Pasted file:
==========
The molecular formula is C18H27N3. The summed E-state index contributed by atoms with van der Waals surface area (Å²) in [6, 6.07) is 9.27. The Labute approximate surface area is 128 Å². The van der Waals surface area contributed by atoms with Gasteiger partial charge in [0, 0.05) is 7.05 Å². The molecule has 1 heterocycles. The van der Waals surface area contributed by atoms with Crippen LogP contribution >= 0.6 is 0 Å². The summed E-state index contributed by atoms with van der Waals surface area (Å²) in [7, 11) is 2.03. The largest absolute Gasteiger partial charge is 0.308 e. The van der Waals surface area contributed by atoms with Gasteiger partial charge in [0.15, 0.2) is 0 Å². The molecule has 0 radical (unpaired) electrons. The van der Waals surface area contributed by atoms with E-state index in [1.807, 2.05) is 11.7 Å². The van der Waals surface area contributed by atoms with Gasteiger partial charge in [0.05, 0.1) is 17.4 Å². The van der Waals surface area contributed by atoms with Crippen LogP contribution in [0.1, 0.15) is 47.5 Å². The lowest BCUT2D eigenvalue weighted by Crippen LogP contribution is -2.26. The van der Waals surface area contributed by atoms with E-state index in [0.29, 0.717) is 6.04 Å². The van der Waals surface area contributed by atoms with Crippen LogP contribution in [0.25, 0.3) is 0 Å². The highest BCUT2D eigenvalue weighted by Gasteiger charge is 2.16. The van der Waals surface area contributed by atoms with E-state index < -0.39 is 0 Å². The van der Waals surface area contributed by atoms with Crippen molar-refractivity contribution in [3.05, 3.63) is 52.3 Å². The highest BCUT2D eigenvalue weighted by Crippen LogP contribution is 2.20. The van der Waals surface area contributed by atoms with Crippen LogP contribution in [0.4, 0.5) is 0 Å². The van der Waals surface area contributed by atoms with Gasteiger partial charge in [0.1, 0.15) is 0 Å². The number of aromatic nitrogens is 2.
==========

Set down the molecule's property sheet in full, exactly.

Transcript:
The molecular formula is C18H27N3. The summed E-state index contributed by atoms with van der Waals surface area (Å²) in [6, 6.07) is 9.27. The Labute approximate surface area is 128 Å². The van der Waals surface area contributed by atoms with Gasteiger partial charge in [0, 0.05) is 7.05 Å². The molecule has 1 heterocycles. The van der Waals surface area contributed by atoms with Crippen LogP contribution >= 0.6 is 0 Å². The summed E-state index contributed by atoms with van der Waals surface area (Å²) in [7, 11) is 2.03. The largest absolute Gasteiger partial charge is 0.308 e. The van der Waals surface area contributed by atoms with Gasteiger partial charge in [0.15, 0.2) is 0 Å². The molecule has 0 radical (unpaired) electrons. The van der Waals surface area contributed by atoms with E-state index in [1.807, 2.05) is 11.7 Å². The van der Waals surface area contributed by atoms with Gasteiger partial charge in [0.05, 0.1) is 17.4 Å². The van der Waals surface area contributed by atoms with Crippen LogP contribution in [0.1, 0.15) is 47.5 Å². The lowest BCUT2D eigenvalue weighted by Crippen LogP contribution is -2.26. The van der Waals surface area contributed by atoms with E-state index in [0.29, 0.717) is 6.04 Å². The van der Waals surface area contributed by atoms with Crippen LogP contribution in [0.25, 0.3) is 0 Å². The highest BCUT2D eigenvalue weighted by Gasteiger charge is 2.16. The van der Waals surface area contributed by atoms with E-state index < -0.39 is 0 Å². The van der Waals surface area contributed by atoms with Crippen molar-refractivity contribution in [3.05, 3.63) is 52.3 Å². The highest BCUT2D eigenvalue weighted by Crippen LogP contribution is 2.20. The van der Waals surface area contributed by atoms with Crippen LogP contribution in [0.4, 0.5) is 0 Å². The van der Waals surface area contributed by atoms with Gasteiger partial charge in [0.1, 0.15) is 0 Å². The number of aromatic nitrogens is 2.